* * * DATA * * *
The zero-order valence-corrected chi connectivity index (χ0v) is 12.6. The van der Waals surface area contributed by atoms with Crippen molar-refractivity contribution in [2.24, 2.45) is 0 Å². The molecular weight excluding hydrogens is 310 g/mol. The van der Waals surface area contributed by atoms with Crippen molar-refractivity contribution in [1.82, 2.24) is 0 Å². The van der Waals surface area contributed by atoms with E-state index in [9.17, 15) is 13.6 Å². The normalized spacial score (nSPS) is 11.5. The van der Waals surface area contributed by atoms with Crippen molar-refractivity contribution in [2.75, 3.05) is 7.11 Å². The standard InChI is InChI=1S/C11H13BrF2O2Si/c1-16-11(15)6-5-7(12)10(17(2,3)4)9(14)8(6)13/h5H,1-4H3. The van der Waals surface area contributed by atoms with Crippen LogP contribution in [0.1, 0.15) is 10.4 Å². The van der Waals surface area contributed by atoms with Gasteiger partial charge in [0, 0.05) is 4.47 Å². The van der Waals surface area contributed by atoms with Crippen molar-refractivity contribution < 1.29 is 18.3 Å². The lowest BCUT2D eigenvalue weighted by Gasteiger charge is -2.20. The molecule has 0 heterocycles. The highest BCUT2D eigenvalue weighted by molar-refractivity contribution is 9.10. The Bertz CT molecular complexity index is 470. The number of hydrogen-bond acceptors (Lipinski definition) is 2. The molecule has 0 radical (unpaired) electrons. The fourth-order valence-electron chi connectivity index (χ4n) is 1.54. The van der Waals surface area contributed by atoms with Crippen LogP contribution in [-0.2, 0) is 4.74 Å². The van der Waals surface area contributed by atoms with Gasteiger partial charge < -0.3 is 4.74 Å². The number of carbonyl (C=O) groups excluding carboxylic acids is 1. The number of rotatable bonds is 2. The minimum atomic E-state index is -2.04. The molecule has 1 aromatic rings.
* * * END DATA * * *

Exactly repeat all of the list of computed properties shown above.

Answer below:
The zero-order valence-corrected chi connectivity index (χ0v) is 12.6. The van der Waals surface area contributed by atoms with Crippen molar-refractivity contribution in [2.24, 2.45) is 0 Å². The molecular weight excluding hydrogens is 310 g/mol. The van der Waals surface area contributed by atoms with Crippen molar-refractivity contribution in [1.82, 2.24) is 0 Å². The van der Waals surface area contributed by atoms with E-state index in [9.17, 15) is 13.6 Å². The normalized spacial score (nSPS) is 11.5. The van der Waals surface area contributed by atoms with Crippen molar-refractivity contribution in [2.75, 3.05) is 7.11 Å². The standard InChI is InChI=1S/C11H13BrF2O2Si/c1-16-11(15)6-5-7(12)10(17(2,3)4)9(14)8(6)13/h5H,1-4H3. The van der Waals surface area contributed by atoms with Crippen LogP contribution in [0.1, 0.15) is 10.4 Å². The van der Waals surface area contributed by atoms with Gasteiger partial charge in [0, 0.05) is 4.47 Å². The van der Waals surface area contributed by atoms with Crippen molar-refractivity contribution < 1.29 is 18.3 Å². The lowest BCUT2D eigenvalue weighted by Gasteiger charge is -2.20. The molecule has 0 heterocycles. The highest BCUT2D eigenvalue weighted by molar-refractivity contribution is 9.10. The Bertz CT molecular complexity index is 470. The number of hydrogen-bond acceptors (Lipinski definition) is 2. The molecule has 0 radical (unpaired) electrons. The fourth-order valence-electron chi connectivity index (χ4n) is 1.54. The van der Waals surface area contributed by atoms with Crippen LogP contribution in [-0.2, 0) is 4.74 Å². The van der Waals surface area contributed by atoms with Gasteiger partial charge < -0.3 is 4.74 Å². The number of carbonyl (C=O) groups excluding carboxylic acids is 1. The number of rotatable bonds is 2. The minimum atomic E-state index is -2.04. The molecule has 1 aromatic rings.